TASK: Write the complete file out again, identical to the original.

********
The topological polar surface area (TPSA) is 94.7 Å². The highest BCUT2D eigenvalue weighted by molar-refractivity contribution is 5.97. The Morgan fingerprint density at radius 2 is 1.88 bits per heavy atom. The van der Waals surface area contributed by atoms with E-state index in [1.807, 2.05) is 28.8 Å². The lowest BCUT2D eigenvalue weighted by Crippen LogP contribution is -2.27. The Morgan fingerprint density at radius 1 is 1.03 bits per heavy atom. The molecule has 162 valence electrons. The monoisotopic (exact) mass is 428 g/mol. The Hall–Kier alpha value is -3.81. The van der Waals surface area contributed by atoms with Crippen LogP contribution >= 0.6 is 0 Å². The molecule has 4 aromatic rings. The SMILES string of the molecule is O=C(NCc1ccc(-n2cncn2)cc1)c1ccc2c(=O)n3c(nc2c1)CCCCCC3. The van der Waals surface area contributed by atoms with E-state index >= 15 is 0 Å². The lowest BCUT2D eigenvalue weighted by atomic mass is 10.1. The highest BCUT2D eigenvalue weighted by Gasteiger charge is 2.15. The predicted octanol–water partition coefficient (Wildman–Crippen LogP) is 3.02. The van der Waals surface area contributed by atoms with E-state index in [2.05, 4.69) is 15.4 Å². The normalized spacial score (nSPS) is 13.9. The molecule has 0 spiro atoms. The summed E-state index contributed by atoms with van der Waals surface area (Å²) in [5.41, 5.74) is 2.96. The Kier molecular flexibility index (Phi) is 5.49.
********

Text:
The topological polar surface area (TPSA) is 94.7 Å². The highest BCUT2D eigenvalue weighted by molar-refractivity contribution is 5.97. The Morgan fingerprint density at radius 2 is 1.88 bits per heavy atom. The van der Waals surface area contributed by atoms with E-state index in [1.807, 2.05) is 28.8 Å². The lowest BCUT2D eigenvalue weighted by Crippen LogP contribution is -2.27. The Morgan fingerprint density at radius 1 is 1.03 bits per heavy atom. The molecule has 162 valence electrons. The monoisotopic (exact) mass is 428 g/mol. The Hall–Kier alpha value is -3.81. The van der Waals surface area contributed by atoms with Crippen LogP contribution >= 0.6 is 0 Å². The molecule has 4 aromatic rings. The SMILES string of the molecule is O=C(NCc1ccc(-n2cncn2)cc1)c1ccc2c(=O)n3c(nc2c1)CCCCCC3. The van der Waals surface area contributed by atoms with E-state index >= 15 is 0 Å². The lowest BCUT2D eigenvalue weighted by atomic mass is 10.1. The highest BCUT2D eigenvalue weighted by Gasteiger charge is 2.15. The predicted octanol–water partition coefficient (Wildman–Crippen LogP) is 3.02. The van der Waals surface area contributed by atoms with E-state index in [2.05, 4.69) is 15.4 Å². The normalized spacial score (nSPS) is 13.9. The molecule has 0 spiro atoms. The summed E-state index contributed by atoms with van der Waals surface area (Å²) in [5.41, 5.74) is 2.96. The Kier molecular flexibility index (Phi) is 5.49.